Easy Money; Can It Continue?
Banks have the money and the willingness to lend, but not many companies want to borrow.
Credit availability to middle-market
companies appears to be cheap and easy.
Borrowing money is never quite that
simple, but we have observed steady downward
pressure on loan pricing for some time.
Now credit terms are loosening, as well. The
question is whether these conditions will continue,
and, if so, for how long.
There is little doubt that banks have both
the appetite and liquidity to lend. As evidenced
by an unprecedented $1.5 trillion in
excess reserves held nationally by banks (see
the nearby chart), liquidity is no constraint
to lending. After bottoming out in late 2010,
commercial credit began to expand again.
Roughly $133 billion in C&I loans have been
added in the past 13 months. But, there continues
to be a far greater appetite to lend than
to borrow, and thus not nearly enough demand
to make a dent in excess reserves.
Ample liquidity coupled with sluggish
credit demand in the midst of a lumbering
economic recovery translates into a highly
competitive lending market. Most of the opportunities
are refinancings, where bankers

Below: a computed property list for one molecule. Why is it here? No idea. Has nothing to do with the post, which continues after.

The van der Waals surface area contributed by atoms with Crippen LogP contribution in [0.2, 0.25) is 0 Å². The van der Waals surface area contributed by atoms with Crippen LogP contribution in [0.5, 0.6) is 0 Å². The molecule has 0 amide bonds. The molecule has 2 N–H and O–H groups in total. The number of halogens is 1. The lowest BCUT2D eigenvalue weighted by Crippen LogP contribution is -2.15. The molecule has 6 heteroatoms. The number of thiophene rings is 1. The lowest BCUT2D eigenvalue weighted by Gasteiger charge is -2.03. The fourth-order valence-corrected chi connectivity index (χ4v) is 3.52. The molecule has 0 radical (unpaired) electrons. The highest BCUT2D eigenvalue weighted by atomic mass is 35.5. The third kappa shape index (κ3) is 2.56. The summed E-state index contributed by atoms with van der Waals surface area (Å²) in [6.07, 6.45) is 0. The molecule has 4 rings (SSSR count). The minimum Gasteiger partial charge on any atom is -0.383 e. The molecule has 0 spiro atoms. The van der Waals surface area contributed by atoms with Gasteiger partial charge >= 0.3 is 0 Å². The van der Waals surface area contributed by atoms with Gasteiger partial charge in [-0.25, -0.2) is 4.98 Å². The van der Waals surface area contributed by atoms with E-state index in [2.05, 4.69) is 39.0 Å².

are scrimmaging for market share. Demand
for new financing in support of growth, acquisitions
and distributions to owners continues
to be soft, but shows signs of picking up.
Conversations with PNW bankers have a
few common refrains:
Companies that demonstrated resilience
or an ability to adapt in the aftermath of the
financial meltdown have a host of options.
Contrary to the purported quality focus, virtually
any middle-market business with a wellarticulated
business plan can access credit
unless it is hemorrhaging red ink, is already
laboring under insurmountable debt, or is on
the verge of exhausting its liquidity.
Credit spreads continue to tighten due to
the aforementioned competitive dynamic
and long and short interest rates are at historic
lows. Ten-year money can be obtained
at 4% or less. The hunger for assets in this
highly competitive market is leading to a
relaxation of credit standards because pricing
alone may not win the mandate. Collateral
advance rates are easing, covenants are being
streamlined to provide greater cushion, and
personal guarantees are being scaled back. It
is a subtle process driven by competition and
it is well underway.
FROM TOO LITTLE TO TOO MUCH CAPITAL
Three years ago, the federal government
pumped some $105 billion in TARP capital into
the major Pacific Northwest banks (Bank of
America, Wells Fargo, US Bank, JPMorgan,
and Keybank) and another $918 million into
the regional banks (Columbia, Sterling, Washington
Federal, Banner and Umpqua). This
capital has been repaid with the exception of
$417 million that was provided to Banner and
Sterling. Each of these banks raised additional
equity capital in the public (and in a few cases,
private) equity markets and shed capital-intensive
assets in order to repay the TARP funds
and meet regulatory capital benchmarks. As
illustrated in the chart below, all of the PNW
banks now comfortably exceed current riskbased
- "We have a strong appetite for new C&I assets"